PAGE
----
A WOMAN AS DALIT CHAMPION
TO HALT MODI’S HINDU NATIONALISM

Photography by Nikhil Roshan

As election season peaks in India, it is one state, Uttar Pradesh, that psephologists and politicians are watching to foresee electoral fortunes. Owing to its size, and a population of close to 200 million people, it claims, perhaps unfairly, the largest share of 84 out of 543 seats in the Indian Parliament’s lower house. And here, as elsewhere in the country, the mainstream media would have us believe there is a Narendra Modi wave sweeping through.

Modi, the leader of the main opposition party, the Bharatiya Janata Party (BJP) and widely the favourite in this election, has been running a multi crore PR campaign that has successfully created the opinion among large sections of Indian society that his rise to the helm of affairs in the country is inevitable. An authoritarian figure with the reputation among representatives of big business of a man who gets things done, the cheers for Modi have reached fever pitch in many parts of India. But not everywhere.

If there is one person who is believed to have the power to take the wind out of Modi’s sails in UP, it is Mayawati Kumari of the Bahujan Samaj Party. A figure who rose to power as the champion of the Dalit underclasses, traditionally oppressed and sidelined by the Hindu caste system, Behenji, as she is known among adoring followers, is making a serious pitch for power. Known to run a low profile campaign in her traditional bastions, Behenji took her time to make her bid this election season. But when she set foot in west UP’s Thana Bhawan village in Shamli district, she called forth an impressive display of support.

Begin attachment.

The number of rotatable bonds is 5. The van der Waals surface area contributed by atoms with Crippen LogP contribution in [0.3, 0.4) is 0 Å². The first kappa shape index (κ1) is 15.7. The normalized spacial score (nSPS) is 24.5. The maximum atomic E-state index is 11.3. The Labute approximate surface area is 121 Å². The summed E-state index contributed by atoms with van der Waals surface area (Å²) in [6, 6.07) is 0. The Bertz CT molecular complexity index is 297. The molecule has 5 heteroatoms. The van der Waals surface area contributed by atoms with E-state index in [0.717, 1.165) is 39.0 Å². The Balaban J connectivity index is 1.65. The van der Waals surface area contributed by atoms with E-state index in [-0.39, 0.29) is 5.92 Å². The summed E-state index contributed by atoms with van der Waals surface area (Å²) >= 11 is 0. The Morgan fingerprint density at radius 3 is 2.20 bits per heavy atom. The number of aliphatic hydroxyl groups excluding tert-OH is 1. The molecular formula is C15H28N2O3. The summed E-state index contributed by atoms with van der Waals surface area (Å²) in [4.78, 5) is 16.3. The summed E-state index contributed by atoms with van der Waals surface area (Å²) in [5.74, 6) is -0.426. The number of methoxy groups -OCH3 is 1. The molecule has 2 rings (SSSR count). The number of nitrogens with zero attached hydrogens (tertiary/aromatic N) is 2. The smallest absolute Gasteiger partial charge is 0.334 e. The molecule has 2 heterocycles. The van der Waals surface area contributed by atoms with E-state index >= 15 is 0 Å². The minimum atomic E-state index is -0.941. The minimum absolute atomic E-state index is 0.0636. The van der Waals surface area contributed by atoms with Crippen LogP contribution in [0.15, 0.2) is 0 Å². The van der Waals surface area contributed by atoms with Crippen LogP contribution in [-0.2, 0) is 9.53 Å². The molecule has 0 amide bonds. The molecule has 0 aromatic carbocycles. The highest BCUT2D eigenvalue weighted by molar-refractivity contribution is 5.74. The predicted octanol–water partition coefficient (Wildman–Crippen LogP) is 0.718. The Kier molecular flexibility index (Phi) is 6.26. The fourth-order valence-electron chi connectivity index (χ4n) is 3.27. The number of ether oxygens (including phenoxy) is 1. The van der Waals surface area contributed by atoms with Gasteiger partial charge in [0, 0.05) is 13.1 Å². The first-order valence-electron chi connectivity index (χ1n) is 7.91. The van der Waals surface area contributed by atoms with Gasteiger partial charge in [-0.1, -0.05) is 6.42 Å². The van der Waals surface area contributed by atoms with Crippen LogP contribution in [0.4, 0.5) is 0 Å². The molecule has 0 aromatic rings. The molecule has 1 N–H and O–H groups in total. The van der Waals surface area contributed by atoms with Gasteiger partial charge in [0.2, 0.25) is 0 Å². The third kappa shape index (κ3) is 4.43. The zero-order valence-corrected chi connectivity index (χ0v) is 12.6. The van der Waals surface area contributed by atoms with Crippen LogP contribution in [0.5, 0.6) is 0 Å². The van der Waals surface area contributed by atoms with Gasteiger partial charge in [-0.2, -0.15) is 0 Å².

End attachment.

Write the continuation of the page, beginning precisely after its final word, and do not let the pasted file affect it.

The audience at Thana Bhawan held some signs of her earlier genius of bringing together disparate vote banks. It was not just Dalits, who see her as their icon, who turned up. The districts of Shamli and neighbouring Muzaffarnagar are still smarting from the communal riots that tore through the rural landscape last year. The riots pushed hundreds of Muslim families into refugee camps, and many have still not returned home out of fear.

Muslims here have traditionally supported the incumbent Samajwadi Party (SP). But the SP’s failure to prevent the riots and its tendency to encourage communal polarisation is causing Muslims to gravitate towards alternatives, such as the BSP. Mayawati does not fail to dwell on their insecurities. During her speech in Thana Bhawan, she reminded listeners of Narendra Modi’s record with the gruesome riots in Gujarat in 2002, and of the SP’s recent crimes closer to home.

But for residents of Malakpur camp, crimes are not as clearly attributed to one side. Living in tarpaulin tents since September last year, they have suffered not just the loss of dignity and safety, but the pleasure of seeing their children grow up healthy and happy. There are tiny unmarked mounds of earth in the graveyard next to the camp that belong to children who died in the bitter cold of the recent winter. When the deaths were finally reported by an outraged media, help came in the form of blankets and money. But the camp’s inmates claim the money never reached them and instead went into the coffers of an aid worker close to the constituency’s BSP representative.

Modi has come to the fore with talk of Hindu and Gujarati pride. If his plans of building a statue of freedom fighter Vallabhbhai Patel to dwarf the Statue of Liberty seem farfetched, try Mayawati’s seven billion rupee Ambedkar Memorial in Lucknow. It is a touching sight to see Dalit visitors wandering about awestruck with Jyotirao Phule, Kanshi Ram and other pantheon gods of the anti-caste struggle looming over them, immortalised in white marble. Some even come and pray at their feet.

Symbolism has long held its place in politics, and in India it takes on surreal, often farcical turns. But whether the talk of pride and silent, stone figures will warm the hearts of Indian voters is yet to be seen.

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